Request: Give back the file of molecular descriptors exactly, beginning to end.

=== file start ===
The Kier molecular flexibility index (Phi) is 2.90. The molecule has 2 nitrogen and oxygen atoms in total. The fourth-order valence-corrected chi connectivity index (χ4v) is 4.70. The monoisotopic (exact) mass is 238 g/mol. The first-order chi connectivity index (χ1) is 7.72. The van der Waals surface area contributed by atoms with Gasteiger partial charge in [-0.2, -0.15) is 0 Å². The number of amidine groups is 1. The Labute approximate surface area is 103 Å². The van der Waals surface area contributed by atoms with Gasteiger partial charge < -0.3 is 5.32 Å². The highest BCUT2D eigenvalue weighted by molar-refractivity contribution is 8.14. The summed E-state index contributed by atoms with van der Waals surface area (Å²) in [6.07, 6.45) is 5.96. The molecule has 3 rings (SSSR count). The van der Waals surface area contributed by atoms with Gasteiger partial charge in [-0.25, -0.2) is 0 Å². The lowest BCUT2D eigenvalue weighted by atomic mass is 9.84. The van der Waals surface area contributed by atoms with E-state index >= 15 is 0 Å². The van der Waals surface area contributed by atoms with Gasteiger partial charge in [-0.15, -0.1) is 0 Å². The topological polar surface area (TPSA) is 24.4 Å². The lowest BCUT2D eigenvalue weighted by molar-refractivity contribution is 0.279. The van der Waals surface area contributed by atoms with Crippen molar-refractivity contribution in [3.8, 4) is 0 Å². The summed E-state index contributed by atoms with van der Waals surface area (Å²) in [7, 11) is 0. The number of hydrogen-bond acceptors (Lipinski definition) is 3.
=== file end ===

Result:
The Kier molecular flexibility index (Phi) is 2.90. The molecule has 2 nitrogen and oxygen atoms in total. The fourth-order valence-corrected chi connectivity index (χ4v) is 4.70. The monoisotopic (exact) mass is 238 g/mol. The first-order chi connectivity index (χ1) is 7.72. The van der Waals surface area contributed by atoms with Gasteiger partial charge in [-0.2, -0.15) is 0 Å². The number of amidine groups is 1. The Labute approximate surface area is 103 Å². The van der Waals surface area contributed by atoms with Gasteiger partial charge < -0.3 is 5.32 Å². The highest BCUT2D eigenvalue weighted by molar-refractivity contribution is 8.14. The summed E-state index contributed by atoms with van der Waals surface area (Å²) in [6.07, 6.45) is 5.96. The molecule has 3 rings (SSSR count). The van der Waals surface area contributed by atoms with Gasteiger partial charge in [-0.25, -0.2) is 0 Å². The lowest BCUT2D eigenvalue weighted by atomic mass is 9.84. The van der Waals surface area contributed by atoms with E-state index >= 15 is 0 Å². The van der Waals surface area contributed by atoms with Gasteiger partial charge in [-0.15, -0.1) is 0 Å². The topological polar surface area (TPSA) is 24.4 Å². The lowest BCUT2D eigenvalue weighted by molar-refractivity contribution is 0.279. The van der Waals surface area contributed by atoms with Crippen molar-refractivity contribution in [3.8, 4) is 0 Å². The summed E-state index contributed by atoms with van der Waals surface area (Å²) in [7, 11) is 0. The number of hydrogen-bond acceptors (Lipinski definition) is 3.